Forward momentum and a unified community will help us reach our industry goals. Being part of the massage community for me is a blessing. I have met and had the pleasure to work with so many gifted and amazing people. If you have never been to a conference, I encourage you to go! It is an experience not to be missed as the opportunity for education and savings on massage products and massage equipment is substantial. Completely worth the price of admission!

    Read more posts by Angie Patrick at Massage Today.

    Massage Business Building Blocks

    Monday, May 2nd, 2011

    Business Building Blocks

    By Angie Patrick

    Massage Equipment Amortization 101

    At some point in our lives, we have all had an expectation that was proven to be unrealistic in the normal course of life. This might be expectations we have from family, from friends, from our car, maybe our relationships, even down to the products we buy. I think it is only human; we all want what we want, when we want it, and how we want it. It is the society we live in and it is an incredibly common happening.

    While I am no expert in on human behavior or interpersonal skills, I am an expert on products. And I have had the good fortune to be in this business for over a decade and have pretty vast experience with various manufacturers, products and suppliers. I have seen things happen to therapists and spas in the course of business that could be easily avoided with a little information. Below is some insider information intended to help make buying massage products and equipment a bit easier, whether it be from a supplier or direct from a manufacturer.

    Tips on Buying Goods

    Buying goods should be a task in which you have full confidence. I believe buying Professional Grade Products can help you make certain your products can withstand the rigors of professional repeated usage. Manufacturers and suppliers want nothing more than to please a client. (It is our prime directive!) But sometimes meeting those expectations are not so easy.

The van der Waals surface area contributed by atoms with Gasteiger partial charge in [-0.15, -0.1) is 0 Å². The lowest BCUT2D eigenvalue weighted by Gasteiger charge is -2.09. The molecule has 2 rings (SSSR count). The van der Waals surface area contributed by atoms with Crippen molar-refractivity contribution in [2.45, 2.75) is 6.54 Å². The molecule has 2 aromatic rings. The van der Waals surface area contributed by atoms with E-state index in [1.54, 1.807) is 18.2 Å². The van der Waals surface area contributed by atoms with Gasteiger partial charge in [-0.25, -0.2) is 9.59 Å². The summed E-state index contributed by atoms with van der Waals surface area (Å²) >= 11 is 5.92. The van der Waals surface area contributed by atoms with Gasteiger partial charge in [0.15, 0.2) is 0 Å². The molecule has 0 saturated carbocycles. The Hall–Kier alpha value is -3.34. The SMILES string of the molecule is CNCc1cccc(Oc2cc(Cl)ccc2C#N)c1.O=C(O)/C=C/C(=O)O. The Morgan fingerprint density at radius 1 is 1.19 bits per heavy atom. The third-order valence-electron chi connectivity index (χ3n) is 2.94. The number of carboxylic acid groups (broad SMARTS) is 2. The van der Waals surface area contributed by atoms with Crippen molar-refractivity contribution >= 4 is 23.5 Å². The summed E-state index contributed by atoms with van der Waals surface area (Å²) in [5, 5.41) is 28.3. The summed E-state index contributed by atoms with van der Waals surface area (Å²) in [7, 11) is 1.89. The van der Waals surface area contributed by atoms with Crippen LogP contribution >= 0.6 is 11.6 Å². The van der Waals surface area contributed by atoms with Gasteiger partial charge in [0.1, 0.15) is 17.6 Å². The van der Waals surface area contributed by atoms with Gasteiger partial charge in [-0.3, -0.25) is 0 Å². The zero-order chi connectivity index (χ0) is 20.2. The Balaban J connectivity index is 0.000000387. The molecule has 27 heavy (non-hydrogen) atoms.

A product warranty is a miraculous thing. Most Professional Grade Products offer a limited or lifetime warranty to protect the buyer against manufacturer defects or shortcomings. These are especially handy when something breaks down within the warranty timeframe, and you can get a replacement or repair in a timely fashion. Often, the warranty is offered as a safety net for the buyer, given the buyer follows and complies with all usage directions and procedures.

    And while manufacturers should have no problem whatsoever in caring for items in the marketplace still under warranty, there is always a segment of customers who have overinflated expectations about product performance. The purpose in sharing the following scenarios with you is not to say there are any issues with particular products, rather to point out some common unrealistic expectations of product performance.

    Scenario One

    Customer: “I am very disappointed with my massage sheets (XYZ product), I am seeing them begin to pill and fade, and I want my money back.”

    Me: “Oh I am so sorry to hear you are dissatisfied, let me pull your order up in my system so we can get your issue handled.”

    After a few moments of searching for the XYZ product in the order history, the manufacturer notices they purchased the item in January 2009.

    Me: “I am looking in the account, and I see this was purchased in January 2009.”

    Customer: “That’s right! I cannot believe how these things are showing wear, I am very disappointed with the quality. What can you do for me here?”

    Me: “Well, how many times a week are these used?”

    Customer: “4-5 times a week, we launder them often.”

    Me: “And just to confirm your usage of these items since 2009 is that correct?”

    Customer: “Correct”

    After some quick calculations, I came to the following conclusions:

    107 weeks in usage
    535 washings
    535 clients
    Original cost: $14.99
    Cost Per Client Use: .03 cents per client